The cure for boredom in Dungeons and Dragons.

Maximum value is achieved through full participation.

I’ve been thinking recently that I decided to become a dungeon master because I honestly like the process of preparation. The process of creation in itself is the reward. I am a creator. Through this preparation and honestly, work, I found enjoyment. In short, I’m never bored. But I did wonder if my players were achieving similar levels of satisfaction.

The truth is that when we participate in something, we invest our time and interest and end up developing value from that something. The surefire way to generate interest, and cure boredom, in any project, including your tabletop games is to increase participation.

Short disclaimer: I do realize that dungeon masters enjoy prep. Players play and DMs prep. And in this beautiful tango, the game happens! Great stories are told. However, this writing is to address the boredom one might find with the players who lack participation. In my experience, players always desire to contribute so as long as it relates to their character development.

As a dungeon master, I initially struggled with sharing the workload (much like in real life) and would keep all the world building responsibilities to myself. But in assuming all of the worldbuilding responsibility acted as a “gas hog” in my energy levels. Upon bemoaning my state, I received guidance from Johnn Four and he asks a GREAT question.

“How are you allowing your players to share the prep?”

Initially, I thought there was a secret behind the DM screen I couldn’t share. I think I am just now beginning to realize the possibility of sharing the creation process. So, this is what I came up with for next session.

My goal is to build a richer, more believable world to play in. I think at the very least a player could prep is assisting in generating the “Sly Flourish: strong start“. I assign one player the home of generating a simple monologue in which their character recounts the last session adventure. This could appear as a letter to home, a prayer to a god, or a private musing by the seaside. This level of participation helps kick start the session. More importantly, the more a player participates, the more value they find.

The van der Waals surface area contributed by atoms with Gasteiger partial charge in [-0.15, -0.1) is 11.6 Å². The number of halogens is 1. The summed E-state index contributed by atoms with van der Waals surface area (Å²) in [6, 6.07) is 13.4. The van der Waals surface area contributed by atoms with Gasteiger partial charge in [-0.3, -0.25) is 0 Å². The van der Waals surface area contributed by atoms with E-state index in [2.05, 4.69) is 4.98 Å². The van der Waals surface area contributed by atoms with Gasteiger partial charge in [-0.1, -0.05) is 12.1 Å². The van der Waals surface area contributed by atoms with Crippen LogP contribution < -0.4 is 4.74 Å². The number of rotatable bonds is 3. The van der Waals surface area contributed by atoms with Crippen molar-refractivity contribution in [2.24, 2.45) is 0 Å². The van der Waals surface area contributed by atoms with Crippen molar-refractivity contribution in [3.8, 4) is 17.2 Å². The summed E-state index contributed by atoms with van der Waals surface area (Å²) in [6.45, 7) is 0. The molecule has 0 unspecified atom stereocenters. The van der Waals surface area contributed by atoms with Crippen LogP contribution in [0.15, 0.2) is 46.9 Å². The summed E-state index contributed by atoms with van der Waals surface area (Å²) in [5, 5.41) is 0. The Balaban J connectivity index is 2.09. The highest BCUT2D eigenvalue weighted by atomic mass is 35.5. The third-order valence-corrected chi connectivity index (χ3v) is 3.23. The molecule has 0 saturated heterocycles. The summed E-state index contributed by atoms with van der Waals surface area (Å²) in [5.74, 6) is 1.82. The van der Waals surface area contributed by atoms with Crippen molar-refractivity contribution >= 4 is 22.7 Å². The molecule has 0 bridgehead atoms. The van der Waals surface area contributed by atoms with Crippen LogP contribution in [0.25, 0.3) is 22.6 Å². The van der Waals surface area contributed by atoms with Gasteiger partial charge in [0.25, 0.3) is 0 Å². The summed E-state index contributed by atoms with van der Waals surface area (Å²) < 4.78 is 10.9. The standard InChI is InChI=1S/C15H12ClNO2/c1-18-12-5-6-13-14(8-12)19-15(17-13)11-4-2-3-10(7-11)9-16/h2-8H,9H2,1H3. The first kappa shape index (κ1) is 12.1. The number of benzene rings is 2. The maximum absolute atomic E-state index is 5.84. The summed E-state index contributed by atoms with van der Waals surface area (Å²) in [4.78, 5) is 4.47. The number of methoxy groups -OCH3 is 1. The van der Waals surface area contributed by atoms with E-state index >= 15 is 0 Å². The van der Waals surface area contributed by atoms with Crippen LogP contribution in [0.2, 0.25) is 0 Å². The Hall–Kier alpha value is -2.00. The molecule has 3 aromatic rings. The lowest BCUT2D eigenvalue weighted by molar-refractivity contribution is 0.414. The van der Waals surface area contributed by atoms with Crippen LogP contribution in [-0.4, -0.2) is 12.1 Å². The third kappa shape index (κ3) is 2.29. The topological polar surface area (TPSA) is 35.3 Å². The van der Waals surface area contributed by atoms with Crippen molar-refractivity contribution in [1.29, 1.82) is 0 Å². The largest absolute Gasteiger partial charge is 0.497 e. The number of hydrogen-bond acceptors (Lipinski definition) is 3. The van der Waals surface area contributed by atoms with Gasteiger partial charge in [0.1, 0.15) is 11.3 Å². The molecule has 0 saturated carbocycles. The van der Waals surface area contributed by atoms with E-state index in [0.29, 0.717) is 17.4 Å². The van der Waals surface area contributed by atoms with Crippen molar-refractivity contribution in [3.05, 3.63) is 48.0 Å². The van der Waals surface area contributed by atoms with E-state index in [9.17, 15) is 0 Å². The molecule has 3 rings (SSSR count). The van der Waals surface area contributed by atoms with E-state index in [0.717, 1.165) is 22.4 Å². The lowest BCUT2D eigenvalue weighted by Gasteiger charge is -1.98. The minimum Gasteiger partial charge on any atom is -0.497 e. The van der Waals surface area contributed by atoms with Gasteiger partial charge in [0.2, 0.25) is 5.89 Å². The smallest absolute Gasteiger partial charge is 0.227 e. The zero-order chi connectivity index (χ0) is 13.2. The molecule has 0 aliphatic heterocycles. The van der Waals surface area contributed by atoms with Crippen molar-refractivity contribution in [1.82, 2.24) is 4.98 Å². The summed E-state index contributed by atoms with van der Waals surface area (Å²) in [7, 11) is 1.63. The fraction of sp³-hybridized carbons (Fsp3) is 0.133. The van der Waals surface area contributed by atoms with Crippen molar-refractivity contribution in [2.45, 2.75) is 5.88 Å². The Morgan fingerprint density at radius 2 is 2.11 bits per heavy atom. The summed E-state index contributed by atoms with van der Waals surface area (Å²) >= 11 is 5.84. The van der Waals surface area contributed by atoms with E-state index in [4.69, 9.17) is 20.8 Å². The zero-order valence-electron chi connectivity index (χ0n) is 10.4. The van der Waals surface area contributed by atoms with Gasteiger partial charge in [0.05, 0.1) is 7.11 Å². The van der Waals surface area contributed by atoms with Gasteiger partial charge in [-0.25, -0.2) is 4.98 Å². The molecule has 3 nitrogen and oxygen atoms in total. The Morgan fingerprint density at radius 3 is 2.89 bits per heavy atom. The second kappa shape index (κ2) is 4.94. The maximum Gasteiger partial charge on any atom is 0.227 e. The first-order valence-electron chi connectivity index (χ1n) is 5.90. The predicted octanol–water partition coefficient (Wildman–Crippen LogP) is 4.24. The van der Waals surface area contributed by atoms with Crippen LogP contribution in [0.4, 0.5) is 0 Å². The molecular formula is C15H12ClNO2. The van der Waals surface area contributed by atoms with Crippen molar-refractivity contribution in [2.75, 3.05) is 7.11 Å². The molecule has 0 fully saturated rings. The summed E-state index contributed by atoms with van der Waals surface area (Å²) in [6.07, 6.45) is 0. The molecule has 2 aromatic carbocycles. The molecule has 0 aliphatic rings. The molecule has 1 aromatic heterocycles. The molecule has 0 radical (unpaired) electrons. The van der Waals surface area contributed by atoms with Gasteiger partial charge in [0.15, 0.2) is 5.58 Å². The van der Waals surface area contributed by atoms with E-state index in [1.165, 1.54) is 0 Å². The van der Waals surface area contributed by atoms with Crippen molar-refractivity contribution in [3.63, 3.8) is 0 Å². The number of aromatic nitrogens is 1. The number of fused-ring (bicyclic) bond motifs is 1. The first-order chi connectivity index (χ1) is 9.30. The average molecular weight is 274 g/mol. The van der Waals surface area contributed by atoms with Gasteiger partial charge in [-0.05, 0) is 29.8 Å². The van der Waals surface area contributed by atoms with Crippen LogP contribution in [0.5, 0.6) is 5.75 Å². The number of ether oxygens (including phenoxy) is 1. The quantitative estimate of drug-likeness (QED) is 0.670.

Regarding world building, I found a large challenge. No doubt, there are many ways to prepare a persistent and consistent world for the players to immerse themselves. I decided that the burden of lore and locales could be partially outsourced to my players. I had each player generate a simple lore/fact/knowledge about the world of Bonzarel and promised the reward of inspiration upon when their character shares that information in game. By the way, I have never used the inspiration rules of getting one time use re roll, so I thought this would be a good reward. Otherwise, I know that without a tangible reward, lore has little value in the game.

Here is the simple assignment I ascribed a week before the session.

  • Garindan: you know of one person who lives in Avernus, they have a name, title, job, and relationship to the Blood War.
  • Felthran: you now know of a thing in Avernus, possibly relating to the wildlife, natural order.
  • Bramble: you remember (from your studies) reading about a social grace in the politics of Avernus
  • Hey: you know a magnificent local landmark that provides aid/guidance or resource, possibly you learned this from your patron, the archfey.
  • Zarion: besides the other sojourners, you can now see Felthran’s abyssal corruption, and you are able to sense the growing disease within him.

Each player determines the time and place their character shares the lore. Upon sharing, the DM grants one point of inspiration.

Now the question for you is what part of preparing as game master do you find to be a “gas hog?” And how can you allow your players to share in that process? Remember that maximum value is achieved through full participation. And remember that the only reason anyone ever does anything in D&D or any RPG is because of the reward. You know your players and will find appropriate assignments that provide enjoyment, but if you want your players to engage, totally cured of boredom, make sure to share the wealth in preparing for a session.

May your story continue,

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